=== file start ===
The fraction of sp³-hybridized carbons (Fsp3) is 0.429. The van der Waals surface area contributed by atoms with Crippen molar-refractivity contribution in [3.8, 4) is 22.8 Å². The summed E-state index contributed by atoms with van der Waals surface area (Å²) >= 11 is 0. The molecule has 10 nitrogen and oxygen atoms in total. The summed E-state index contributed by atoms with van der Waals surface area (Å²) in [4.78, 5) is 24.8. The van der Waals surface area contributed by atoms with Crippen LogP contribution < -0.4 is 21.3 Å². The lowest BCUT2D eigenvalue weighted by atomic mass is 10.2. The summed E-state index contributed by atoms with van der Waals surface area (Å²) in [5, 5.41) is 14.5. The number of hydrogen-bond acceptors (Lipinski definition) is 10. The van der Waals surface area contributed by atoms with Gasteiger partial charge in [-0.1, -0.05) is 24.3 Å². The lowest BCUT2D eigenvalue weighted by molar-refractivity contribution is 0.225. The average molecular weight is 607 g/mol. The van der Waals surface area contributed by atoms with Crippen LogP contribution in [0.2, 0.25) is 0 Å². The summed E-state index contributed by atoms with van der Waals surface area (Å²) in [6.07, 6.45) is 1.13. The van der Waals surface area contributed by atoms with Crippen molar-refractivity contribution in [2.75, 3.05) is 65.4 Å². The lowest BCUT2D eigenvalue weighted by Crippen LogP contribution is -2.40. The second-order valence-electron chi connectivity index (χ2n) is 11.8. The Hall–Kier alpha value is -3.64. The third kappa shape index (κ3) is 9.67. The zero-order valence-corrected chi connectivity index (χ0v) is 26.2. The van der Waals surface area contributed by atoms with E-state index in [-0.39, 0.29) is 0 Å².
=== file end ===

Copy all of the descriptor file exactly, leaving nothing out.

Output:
The fraction of sp³-hybridized carbons (Fsp3) is 0.429. The van der Waals surface area contributed by atoms with Crippen molar-refractivity contribution in [3.8, 4) is 22.8 Å². The summed E-state index contributed by atoms with van der Waals surface area (Å²) >= 11 is 0. The molecule has 10 nitrogen and oxygen atoms in total. The summed E-state index contributed by atoms with van der Waals surface area (Å²) in [4.78, 5) is 24.8. The van der Waals surface area contributed by atoms with Crippen LogP contribution < -0.4 is 21.3 Å². The lowest BCUT2D eigenvalue weighted by atomic mass is 10.2. The summed E-state index contributed by atoms with van der Waals surface area (Å²) in [5, 5.41) is 14.5. The number of hydrogen-bond acceptors (Lipinski definition) is 10. The van der Waals surface area contributed by atoms with Gasteiger partial charge in [-0.1, -0.05) is 24.3 Å². The lowest BCUT2D eigenvalue weighted by molar-refractivity contribution is 0.225. The average molecular weight is 607 g/mol. The van der Waals surface area contributed by atoms with Crippen LogP contribution in [0.2, 0.25) is 0 Å². The summed E-state index contributed by atoms with van der Waals surface area (Å²) in [6.07, 6.45) is 1.13. The van der Waals surface area contributed by atoms with Crippen molar-refractivity contribution in [2.75, 3.05) is 65.4 Å². The lowest BCUT2D eigenvalue weighted by Crippen LogP contribution is -2.40. The second-order valence-electron chi connectivity index (χ2n) is 11.8. The Hall–Kier alpha value is -3.64. The third kappa shape index (κ3) is 9.67. The zero-order valence-corrected chi connectivity index (χ0v) is 26.2. The van der Waals surface area contributed by atoms with E-state index in [-0.39, 0.29) is 0 Å².